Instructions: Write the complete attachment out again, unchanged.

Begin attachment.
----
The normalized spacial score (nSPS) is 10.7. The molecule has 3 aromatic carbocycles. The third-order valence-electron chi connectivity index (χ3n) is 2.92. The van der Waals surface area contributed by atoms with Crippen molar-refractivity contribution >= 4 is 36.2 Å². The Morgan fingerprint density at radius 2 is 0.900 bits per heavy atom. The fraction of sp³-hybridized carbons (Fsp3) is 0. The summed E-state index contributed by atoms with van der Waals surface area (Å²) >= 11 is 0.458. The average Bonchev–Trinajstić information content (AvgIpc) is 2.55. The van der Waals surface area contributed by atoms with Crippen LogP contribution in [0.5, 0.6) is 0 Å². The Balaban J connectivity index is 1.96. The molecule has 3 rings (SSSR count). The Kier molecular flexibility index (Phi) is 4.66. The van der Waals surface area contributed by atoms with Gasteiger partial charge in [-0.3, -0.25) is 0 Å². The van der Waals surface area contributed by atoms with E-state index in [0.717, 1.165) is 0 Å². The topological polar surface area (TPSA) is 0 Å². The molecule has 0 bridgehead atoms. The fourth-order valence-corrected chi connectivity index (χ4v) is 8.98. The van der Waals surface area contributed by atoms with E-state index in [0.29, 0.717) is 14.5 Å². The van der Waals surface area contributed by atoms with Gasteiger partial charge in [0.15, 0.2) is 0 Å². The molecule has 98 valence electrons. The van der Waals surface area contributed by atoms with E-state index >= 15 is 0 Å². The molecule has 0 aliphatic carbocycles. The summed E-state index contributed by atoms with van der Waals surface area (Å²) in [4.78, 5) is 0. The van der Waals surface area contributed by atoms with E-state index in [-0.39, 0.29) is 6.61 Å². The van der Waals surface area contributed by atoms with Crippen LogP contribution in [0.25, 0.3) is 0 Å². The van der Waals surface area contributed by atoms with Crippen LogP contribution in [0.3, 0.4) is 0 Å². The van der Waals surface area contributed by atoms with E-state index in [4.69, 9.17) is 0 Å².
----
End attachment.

The normalized spacial score (nSPS) is 10.7. The molecule has 3 aromatic carbocycles. The third-order valence-electron chi connectivity index (χ3n) is 2.92. The van der Waals surface area contributed by atoms with Crippen molar-refractivity contribution >= 4 is 36.2 Å². The Morgan fingerprint density at radius 2 is 0.900 bits per heavy atom. The fraction of sp³-hybridized carbons (Fsp3) is 0. The summed E-state index contributed by atoms with van der Waals surface area (Å²) >= 11 is 0.458. The average Bonchev–Trinajstić information content (AvgIpc) is 2.55. The van der Waals surface area contributed by atoms with Crippen LogP contribution in [0.5, 0.6) is 0 Å². The Balaban J connectivity index is 1.96. The molecule has 3 rings (SSSR count). The Kier molecular flexibility index (Phi) is 4.66. The van der Waals surface area contributed by atoms with Gasteiger partial charge in [-0.3, -0.25) is 0 Å². The van der Waals surface area contributed by atoms with E-state index in [0.717, 1.165) is 0 Å². The topological polar surface area (TPSA) is 0 Å². The molecule has 0 bridgehead atoms. The fourth-order valence-corrected chi connectivity index (χ4v) is 8.98. The van der Waals surface area contributed by atoms with E-state index in [0.29, 0.717) is 14.5 Å². The van der Waals surface area contributed by atoms with Gasteiger partial charge in [0.15, 0.2) is 0 Å². The molecule has 98 valence electrons. The van der Waals surface area contributed by atoms with E-state index >= 15 is 0 Å². The molecule has 0 aliphatic carbocycles. The summed E-state index contributed by atoms with van der Waals surface area (Å²) in [4.78, 5) is 0. The van der Waals surface area contributed by atoms with E-state index in [-0.39, 0.29) is 6.61 Å². The van der Waals surface area contributed by atoms with Crippen LogP contribution in [0.25, 0.3) is 0 Å². The van der Waals surface area contributed by atoms with Crippen LogP contribution in [0.3, 0.4) is 0 Å². The van der Waals surface area contributed by atoms with E-state index in [4.69, 9.17) is 0 Å².